The doctor sat in his chair, staring down the man sitting across for him. In the past few hours, there were times when Gary thought he never blinked at all. Occasionally, his eyes would close for a half-second, but even then it felt like he was still watching.


Gary leaned forward in his seat. “Doc, talk to me.” The man in his white coat, with hair to match, did nothing but nod his head. His lips never parted, and not a word passed through them.


Gary stood up, and began pacing the room. “You want me to tell you it again, don’t you?” He turned to the doctor – he hadn’t moved – and saw him nod once again. Gary sighed. “Fine. It started a couple years ago; back when I was still in college. It was nothing, back then; just whispers. I thought I was imagining them at first.”


The doctor’s face didn’t change, staying a mask of emotionless interest. That look made Gary uneasy, but he shrugged it off.


“The whispers, they started getting louder. I started playing loud music – to drown them out – but it made no difference. It was like they were right next to me. It was so distracting. I just gave up at my work. The voices made concentrating impossible.”


The doctor nodded, taking notes on his clipboard whilst never looking away from Gary.


“For a few months the voices quietened down. They didn’t go away, but they stopped being so loud. I thought maybe it was over.” Gary felt a shudder crawl down his spine. “Then I started seeing them.”


He turned to the doctor again, half-hoping to see a reaction. His expression remained unchanged. Gary shook his head.


“They didn’t look real, at first. They were like pictures on a messed up TV. They flickered, changing colour and sometimes just vanishing. I didn’t tell anyone; they would have sent me, well, here.”


The doctor cleared his throat, pulling a handkerchief out of his coat pocket. Gary waited until he was done, and noticed spots of red on the handkerchief.


“Are you all right, Doc?”


The man in white waved a hand at him, nodded as he did.


“Good. Anyway, I saw these ones for a while, the ones that flickered. After about a year of them, they started to get more solid. They wouldn’t flicker as much, then eventually not at all. They started to look like real people.”


The doctor’s eyes snapped wide at that moment, then he looked down at himself, brushing something from his trousers.


“Everything stayed pretty much the same for a while. They would show up, not really doing anything, and then just fade away. Then, a couple days ago, things started getting really freaky.”


The doctor’s expression was different now; he looked genuinely interested. Gary looked around the room, his eyes passing over the white walls of his room, then settling back on the doctor.


“They started.. They looked like they were looking at me. I mean, they looked at me before, but now they actually saw me. There was one guy who would sit and stare at me for hours, just rocking back and forward on his chair. He wouldn’t say anything, just sit and stare.”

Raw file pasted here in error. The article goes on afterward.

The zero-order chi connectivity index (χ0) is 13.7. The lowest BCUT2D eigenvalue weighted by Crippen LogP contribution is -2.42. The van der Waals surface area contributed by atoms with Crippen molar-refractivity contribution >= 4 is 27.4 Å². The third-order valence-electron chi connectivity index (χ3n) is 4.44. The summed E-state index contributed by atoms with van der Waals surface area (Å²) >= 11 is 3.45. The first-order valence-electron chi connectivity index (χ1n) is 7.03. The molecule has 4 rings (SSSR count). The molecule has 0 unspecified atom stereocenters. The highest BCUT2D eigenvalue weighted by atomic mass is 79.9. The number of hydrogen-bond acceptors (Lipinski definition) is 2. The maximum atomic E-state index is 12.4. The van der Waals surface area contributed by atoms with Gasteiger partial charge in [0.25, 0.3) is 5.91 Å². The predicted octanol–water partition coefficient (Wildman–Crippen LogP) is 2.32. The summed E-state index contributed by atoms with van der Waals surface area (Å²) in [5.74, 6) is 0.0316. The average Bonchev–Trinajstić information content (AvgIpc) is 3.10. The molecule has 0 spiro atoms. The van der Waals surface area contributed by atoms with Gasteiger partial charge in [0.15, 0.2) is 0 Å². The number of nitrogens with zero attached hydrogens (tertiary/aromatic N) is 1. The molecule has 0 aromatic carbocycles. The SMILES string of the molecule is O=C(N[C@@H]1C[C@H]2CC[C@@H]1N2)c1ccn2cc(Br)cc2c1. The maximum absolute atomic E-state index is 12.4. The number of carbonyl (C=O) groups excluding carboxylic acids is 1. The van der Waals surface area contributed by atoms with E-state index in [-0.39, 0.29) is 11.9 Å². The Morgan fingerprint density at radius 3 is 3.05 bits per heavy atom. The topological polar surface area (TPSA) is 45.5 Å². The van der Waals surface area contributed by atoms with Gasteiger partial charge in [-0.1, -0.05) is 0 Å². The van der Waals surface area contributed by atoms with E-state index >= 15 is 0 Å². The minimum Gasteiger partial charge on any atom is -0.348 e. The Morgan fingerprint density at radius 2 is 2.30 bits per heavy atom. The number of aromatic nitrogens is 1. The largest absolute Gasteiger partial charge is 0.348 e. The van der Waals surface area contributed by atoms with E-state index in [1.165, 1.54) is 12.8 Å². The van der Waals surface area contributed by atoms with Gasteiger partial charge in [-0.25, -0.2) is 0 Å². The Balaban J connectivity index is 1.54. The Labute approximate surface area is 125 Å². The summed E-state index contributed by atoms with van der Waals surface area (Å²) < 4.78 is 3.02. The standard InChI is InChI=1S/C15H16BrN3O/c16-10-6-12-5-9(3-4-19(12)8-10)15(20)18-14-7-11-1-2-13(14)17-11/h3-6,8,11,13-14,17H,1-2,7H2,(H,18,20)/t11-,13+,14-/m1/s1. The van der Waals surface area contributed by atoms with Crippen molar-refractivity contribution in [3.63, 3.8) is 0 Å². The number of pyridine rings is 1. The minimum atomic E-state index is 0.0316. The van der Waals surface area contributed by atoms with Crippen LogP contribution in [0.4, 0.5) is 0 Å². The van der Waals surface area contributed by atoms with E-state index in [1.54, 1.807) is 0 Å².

The doctor leaned back in his chair, clasping his hands together.


“After that, I came here. I drove like mad.”


The doctor stood up, clipboard in hand, and looked Gary straight in the eyes. He strayed silent.


“You gotta help me, Doc. I need to get rid of these things.”


The doctor took a deep breath, leaned in next to Gary’s ear and spoke.




He then straightened, and faded away.


Gary’s breath caught in his throat as he watched the man in white fade to nothingness, then saw flecks of grey appearing in the walls. He saw the paint curl, crack and flake away, the flakes turning to dust before they hit the floor. The floor tiles cracked apart, the mortar between the bricks in the walls began to crumble, and the iron bars across his window turned red with rust.


He felt panic rising in his chest. He ran to the door of the room, finding it locked. He dropped to the floor as the room around him aged. Eventually, there was nothing of the pristine order of the old room left. Now, weeds grew through the floor, cracks were present in every brick and tile. The tiles on the floors had lost their colour, and the door looked old and rotted.


He stood up, and kicked the door. A pain shot up his leg, and he fell to the floor. He touched his foot, which set off another shot of agony.


He heard a sound coming from behind him. He turned and saw a man sitting in his chair, a grin across his face. He laughed, and the room got darker. From the shadows, men, women and children emerged.


Gary fought to stop himself from crying in fear; these were they people he had seen, the ghosts that had haunted him.


The man stood from his chair, his eyes fixated on Gary. Those same eyes now had a sinister look about them. A subtle red glow shone through the pupils.


The shadows around the room lengthened, closing in on Gary.


The man walked over, and knelt beside him. He placed one hand on the side of Gary’s head, leaving the skin cold where he touched it. Gary fought the urge to scream. The man stood back up, shrinking into the shadows as he rose.


The other faces now had the same wicked grin; the same sinister grin and glow about their eyes. The man crossed his arms in front of him, his grinning lips parting to speak.




The shadows, and their occupants, closed in. Gary closed his eyes, and screamed.